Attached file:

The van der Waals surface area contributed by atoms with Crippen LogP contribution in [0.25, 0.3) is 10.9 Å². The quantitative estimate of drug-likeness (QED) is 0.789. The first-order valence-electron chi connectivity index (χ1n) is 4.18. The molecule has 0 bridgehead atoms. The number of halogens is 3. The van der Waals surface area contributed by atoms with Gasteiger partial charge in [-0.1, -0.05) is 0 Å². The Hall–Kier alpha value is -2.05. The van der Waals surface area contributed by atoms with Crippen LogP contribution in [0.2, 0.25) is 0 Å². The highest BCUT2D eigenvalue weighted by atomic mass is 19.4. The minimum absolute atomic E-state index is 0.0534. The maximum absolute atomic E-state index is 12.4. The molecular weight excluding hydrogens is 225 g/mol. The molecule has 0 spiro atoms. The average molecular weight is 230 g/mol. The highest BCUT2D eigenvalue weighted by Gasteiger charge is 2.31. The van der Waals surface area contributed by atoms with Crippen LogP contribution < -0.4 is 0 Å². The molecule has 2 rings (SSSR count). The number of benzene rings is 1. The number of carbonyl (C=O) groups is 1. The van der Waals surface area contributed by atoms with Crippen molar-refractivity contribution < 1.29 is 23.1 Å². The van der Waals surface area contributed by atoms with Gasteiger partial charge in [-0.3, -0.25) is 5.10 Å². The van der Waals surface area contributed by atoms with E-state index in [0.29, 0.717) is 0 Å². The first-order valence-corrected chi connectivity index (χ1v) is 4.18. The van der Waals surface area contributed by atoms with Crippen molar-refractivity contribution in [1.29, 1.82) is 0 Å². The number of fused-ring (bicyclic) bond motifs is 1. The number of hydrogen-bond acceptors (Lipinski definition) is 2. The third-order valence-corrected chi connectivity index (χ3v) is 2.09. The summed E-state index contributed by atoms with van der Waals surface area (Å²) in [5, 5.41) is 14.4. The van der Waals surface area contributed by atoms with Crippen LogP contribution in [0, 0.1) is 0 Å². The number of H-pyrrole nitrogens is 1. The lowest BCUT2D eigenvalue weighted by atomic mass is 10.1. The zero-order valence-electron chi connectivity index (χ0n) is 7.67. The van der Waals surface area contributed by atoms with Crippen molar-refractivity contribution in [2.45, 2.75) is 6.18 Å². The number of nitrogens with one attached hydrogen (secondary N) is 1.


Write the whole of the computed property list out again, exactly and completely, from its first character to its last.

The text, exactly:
The van der Waals surface area contributed by atoms with Crippen LogP contribution in [0.25, 0.3) is 10.9 Å². The quantitative estimate of drug-likeness (QED) is 0.789. The first-order valence-electron chi connectivity index (χ1n) is 4.18. The molecule has 0 bridgehead atoms. The number of halogens is 3. The van der Waals surface area contributed by atoms with Gasteiger partial charge in [-0.1, -0.05) is 0 Å². The Hall–Kier alpha value is -2.05. The van der Waals surface area contributed by atoms with Crippen LogP contribution in [0.2, 0.25) is 0 Å². The highest BCUT2D eigenvalue weighted by atomic mass is 19.4. The minimum absolute atomic E-state index is 0.0534. The maximum absolute atomic E-state index is 12.4. The molecular weight excluding hydrogens is 225 g/mol. The molecule has 0 spiro atoms. The average molecular weight is 230 g/mol. The highest BCUT2D eigenvalue weighted by Gasteiger charge is 2.31. The van der Waals surface area contributed by atoms with Crippen LogP contribution < -0.4 is 0 Å². The molecule has 2 rings (SSSR count). The number of benzene rings is 1. The number of carbonyl (C=O) groups is 1. The van der Waals surface area contributed by atoms with Crippen molar-refractivity contribution < 1.29 is 23.1 Å². The van der Waals surface area contributed by atoms with Gasteiger partial charge in [-0.3, -0.25) is 5.10 Å². The van der Waals surface area contributed by atoms with E-state index in [0.29, 0.717) is 0 Å². The first-order valence-corrected chi connectivity index (χ1v) is 4.18. The van der Waals surface area contributed by atoms with Crippen molar-refractivity contribution in [1.29, 1.82) is 0 Å². The number of fused-ring (bicyclic) bond motifs is 1. The number of hydrogen-bond acceptors (Lipinski definition) is 2. The third-order valence-corrected chi connectivity index (χ3v) is 2.09. The summed E-state index contributed by atoms with van der Waals surface area (Å²) in [5, 5.41) is 14.4. The van der Waals surface area contributed by atoms with Crippen LogP contribution in [0, 0.1) is 0 Å². The number of H-pyrrole nitrogens is 1. The lowest BCUT2D eigenvalue weighted by atomic mass is 10.1. The zero-order valence-electron chi connectivity index (χ0n) is 7.67. The van der Waals surface area contributed by atoms with Crippen molar-refractivity contribution in [2.45, 2.75) is 6.18 Å². The number of nitrogens with one attached hydrogen (secondary N) is 1.